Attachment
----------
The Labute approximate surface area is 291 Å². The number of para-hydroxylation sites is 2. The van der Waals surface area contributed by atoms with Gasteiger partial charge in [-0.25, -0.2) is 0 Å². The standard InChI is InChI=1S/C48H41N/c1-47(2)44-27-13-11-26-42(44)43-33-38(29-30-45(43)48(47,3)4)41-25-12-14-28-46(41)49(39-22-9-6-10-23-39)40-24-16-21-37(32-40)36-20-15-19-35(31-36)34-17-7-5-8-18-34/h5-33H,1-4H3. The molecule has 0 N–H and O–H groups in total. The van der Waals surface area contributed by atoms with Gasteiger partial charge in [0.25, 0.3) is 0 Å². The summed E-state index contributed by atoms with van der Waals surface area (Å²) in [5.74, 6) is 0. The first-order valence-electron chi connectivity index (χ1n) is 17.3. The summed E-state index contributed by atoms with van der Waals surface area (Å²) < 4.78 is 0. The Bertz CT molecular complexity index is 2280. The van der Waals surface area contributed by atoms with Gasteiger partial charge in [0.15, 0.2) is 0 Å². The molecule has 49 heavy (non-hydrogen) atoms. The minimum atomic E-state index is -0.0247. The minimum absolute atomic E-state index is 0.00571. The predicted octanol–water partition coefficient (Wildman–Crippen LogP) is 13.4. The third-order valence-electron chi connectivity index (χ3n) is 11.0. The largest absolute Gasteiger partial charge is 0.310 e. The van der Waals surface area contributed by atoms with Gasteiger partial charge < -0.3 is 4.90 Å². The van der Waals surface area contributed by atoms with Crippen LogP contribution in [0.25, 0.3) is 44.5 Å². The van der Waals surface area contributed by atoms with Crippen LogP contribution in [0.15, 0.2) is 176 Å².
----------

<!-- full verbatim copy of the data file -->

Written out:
The Labute approximate surface area is 291 Å². The number of para-hydroxylation sites is 2. The van der Waals surface area contributed by atoms with Gasteiger partial charge in [-0.25, -0.2) is 0 Å². The standard InChI is InChI=1S/C48H41N/c1-47(2)44-27-13-11-26-42(44)43-33-38(29-30-45(43)48(47,3)4)41-25-12-14-28-46(41)49(39-22-9-6-10-23-39)40-24-16-21-37(32-40)36-20-15-19-35(31-36)34-17-7-5-8-18-34/h5-33H,1-4H3. The molecule has 0 N–H and O–H groups in total. The van der Waals surface area contributed by atoms with Gasteiger partial charge in [0.25, 0.3) is 0 Å². The summed E-state index contributed by atoms with van der Waals surface area (Å²) in [5.74, 6) is 0. The first-order valence-electron chi connectivity index (χ1n) is 17.3. The summed E-state index contributed by atoms with van der Waals surface area (Å²) < 4.78 is 0. The Bertz CT molecular complexity index is 2280. The van der Waals surface area contributed by atoms with Gasteiger partial charge in [0.15, 0.2) is 0 Å². The molecule has 49 heavy (non-hydrogen) atoms. The minimum atomic E-state index is -0.0247. The minimum absolute atomic E-state index is 0.00571. The predicted octanol–water partition coefficient (Wildman–Crippen LogP) is 13.4. The third-order valence-electron chi connectivity index (χ3n) is 11.0. The largest absolute Gasteiger partial charge is 0.310 e. The van der Waals surface area contributed by atoms with Gasteiger partial charge < -0.3 is 4.90 Å². The van der Waals surface area contributed by atoms with Crippen LogP contribution in [0.25, 0.3) is 44.5 Å². The van der Waals surface area contributed by atoms with Crippen LogP contribution in [0.15, 0.2) is 176 Å².